The development of different kinds of data and information technologies has already brought new opportunities to businesses and will bring more in the future, but it has also placed demands on the logistical performance of supply chains, according to Max Finne, Assistant Professor of Information and Service Management at Aalto University.
“Blockchain, 3D printing and other technologies have been featured widely in the media, but their application in industrial companies is still in its infancy, albeit increasing rapidly. On the other hand, the Industrial Internet—the Internet of Things—and remote monitoring and control have changed business supply chains, for example when it comes to device maintenance,” Finne says.
He mentions solar power plants and wind turbines, which are often situated in difficult-to-reach locations.
“These technologies allow us to closely monitor their status and predict maintenance needs. In some cases, even potential fault situations can be serviced remotely, in the same way as is already done to a certain extent with mobile networks,” Finne says.
Many expectations have been placed on blockchain; it could increase transparency in various sectors in the future."
As a result of ICT development, the role of information has changed from the perspective of supply chain management. With the ease, affordability and transparency of data processing, some intermediate levels of the supply chain have disappeared.
In the future, one of the major technological breakthroughs in logistics will probably be blockchain technology, which is being talked about all the time, but which is still very limited in the number of applications.
“Many expectations have been placed on blockchain, including that it could increase transparency in various sectors in the future. For example in the housing trade, the role of banks and similar players may be reduced when buyers and sellers can rely on the transparency provided by blockchain technology,” Finne says.
“In the same way, it is hoped that through this technology, we could for example get at least some kind of hold on the ethical problems of the global clothing industry. Expectations are particularly high, because people believe blockchain could help specifically in the lack of transparency in global supply networks, which is a fundamental challenge facing supply chains."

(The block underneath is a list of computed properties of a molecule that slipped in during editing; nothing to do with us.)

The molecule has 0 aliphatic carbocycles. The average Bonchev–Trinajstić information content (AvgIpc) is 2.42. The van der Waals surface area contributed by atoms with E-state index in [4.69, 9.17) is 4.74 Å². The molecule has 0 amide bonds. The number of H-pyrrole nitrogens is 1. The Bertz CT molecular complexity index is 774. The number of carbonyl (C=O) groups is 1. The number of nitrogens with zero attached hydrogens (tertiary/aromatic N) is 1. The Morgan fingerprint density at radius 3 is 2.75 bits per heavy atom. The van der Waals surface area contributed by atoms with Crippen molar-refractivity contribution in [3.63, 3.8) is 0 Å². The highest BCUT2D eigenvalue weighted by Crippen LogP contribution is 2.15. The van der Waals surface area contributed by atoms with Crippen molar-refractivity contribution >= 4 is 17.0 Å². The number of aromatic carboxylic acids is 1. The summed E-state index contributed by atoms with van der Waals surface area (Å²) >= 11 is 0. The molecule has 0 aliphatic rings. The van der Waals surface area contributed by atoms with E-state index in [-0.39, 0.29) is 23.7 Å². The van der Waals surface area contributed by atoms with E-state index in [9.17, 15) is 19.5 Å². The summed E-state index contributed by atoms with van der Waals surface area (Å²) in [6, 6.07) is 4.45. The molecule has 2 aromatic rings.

Protectionism has a global impact on supply chains
Finne mentions changes in the political environment at the global level as another large driver in logistics change, in addition to technology and digitalization.
The growth of protectionism for example in the United States has already increased the use of domestic subcontractors, but on the other hand, companies in the UK have been preparing to relocate their operations elsewhere because of Brexit.
“With Brexit, numerous companies have announced plans to relocate their operations from the UK to other EU member states in order to avoid the anticipated logistical problems in the future EU-UK border,” Finne says.
“Large companies which will remain in the UK have made plans to deal with increasing barriers to trade. For some companies, this can mean resorting increasingly to domestic subcontractors, which we have seen taking place increasingly in the United states.”
Assistant Professor Max Finne is a program manager in Aalto EE's logistical consortium program "Future of Logistics and Supply Chain Management". Together in implementing and designing the program were VR Transpoint, Metsä Group, and SSAB. Read about their experiences.